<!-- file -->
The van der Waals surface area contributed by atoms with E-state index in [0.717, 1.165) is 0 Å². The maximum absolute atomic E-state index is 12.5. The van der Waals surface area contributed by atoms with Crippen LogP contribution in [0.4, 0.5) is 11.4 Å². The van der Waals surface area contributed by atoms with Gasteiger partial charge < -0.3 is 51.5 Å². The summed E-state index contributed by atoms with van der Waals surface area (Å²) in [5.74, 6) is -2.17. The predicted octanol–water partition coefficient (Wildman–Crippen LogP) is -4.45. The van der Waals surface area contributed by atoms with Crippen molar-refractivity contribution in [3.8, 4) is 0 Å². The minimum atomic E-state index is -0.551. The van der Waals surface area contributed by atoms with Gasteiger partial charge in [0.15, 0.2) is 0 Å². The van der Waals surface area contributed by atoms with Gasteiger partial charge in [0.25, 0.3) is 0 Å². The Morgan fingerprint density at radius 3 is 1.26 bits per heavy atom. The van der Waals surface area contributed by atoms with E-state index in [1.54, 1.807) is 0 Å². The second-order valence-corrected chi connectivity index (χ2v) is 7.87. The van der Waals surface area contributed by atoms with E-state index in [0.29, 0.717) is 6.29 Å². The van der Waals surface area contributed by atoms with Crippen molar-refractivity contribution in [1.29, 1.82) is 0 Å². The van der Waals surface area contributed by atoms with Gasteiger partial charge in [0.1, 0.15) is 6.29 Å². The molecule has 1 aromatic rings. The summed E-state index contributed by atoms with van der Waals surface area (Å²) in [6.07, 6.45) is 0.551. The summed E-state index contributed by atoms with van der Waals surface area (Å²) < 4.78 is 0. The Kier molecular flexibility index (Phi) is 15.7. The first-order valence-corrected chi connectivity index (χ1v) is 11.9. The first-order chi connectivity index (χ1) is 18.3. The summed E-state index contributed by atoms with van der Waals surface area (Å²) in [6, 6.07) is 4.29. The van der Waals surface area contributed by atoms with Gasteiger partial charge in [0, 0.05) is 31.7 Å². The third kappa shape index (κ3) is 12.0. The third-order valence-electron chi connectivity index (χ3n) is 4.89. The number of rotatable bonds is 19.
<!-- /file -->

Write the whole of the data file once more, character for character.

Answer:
The van der Waals surface area contributed by atoms with E-state index in [0.717, 1.165) is 0 Å². The maximum absolute atomic E-state index is 12.5. The van der Waals surface area contributed by atoms with Crippen LogP contribution in [0.4, 0.5) is 11.4 Å². The van der Waals surface area contributed by atoms with Gasteiger partial charge < -0.3 is 51.5 Å². The summed E-state index contributed by atoms with van der Waals surface area (Å²) in [5.74, 6) is -2.17. The predicted octanol–water partition coefficient (Wildman–Crippen LogP) is -4.45. The van der Waals surface area contributed by atoms with Crippen molar-refractivity contribution in [3.8, 4) is 0 Å². The minimum atomic E-state index is -0.551. The van der Waals surface area contributed by atoms with Gasteiger partial charge in [0.15, 0.2) is 0 Å². The van der Waals surface area contributed by atoms with Gasteiger partial charge in [0.25, 0.3) is 0 Å². The Morgan fingerprint density at radius 3 is 1.26 bits per heavy atom. The van der Waals surface area contributed by atoms with E-state index in [1.54, 1.807) is 0 Å². The second-order valence-corrected chi connectivity index (χ2v) is 7.87. The van der Waals surface area contributed by atoms with E-state index in [0.29, 0.717) is 6.29 Å². The van der Waals surface area contributed by atoms with Crippen molar-refractivity contribution in [1.29, 1.82) is 0 Å². The van der Waals surface area contributed by atoms with Gasteiger partial charge in [0.1, 0.15) is 6.29 Å². The molecule has 1 aromatic rings. The summed E-state index contributed by atoms with van der Waals surface area (Å²) in [6.07, 6.45) is 0.551. The summed E-state index contributed by atoms with van der Waals surface area (Å²) < 4.78 is 0. The Kier molecular flexibility index (Phi) is 15.7. The first-order valence-corrected chi connectivity index (χ1v) is 11.9. The first-order chi connectivity index (χ1) is 18.3. The summed E-state index contributed by atoms with van der Waals surface area (Å²) in [6, 6.07) is 4.29. The van der Waals surface area contributed by atoms with Gasteiger partial charge in [0, 0.05) is 31.7 Å². The third kappa shape index (κ3) is 12.0. The third-order valence-electron chi connectivity index (χ3n) is 4.89. The number of rotatable bonds is 19.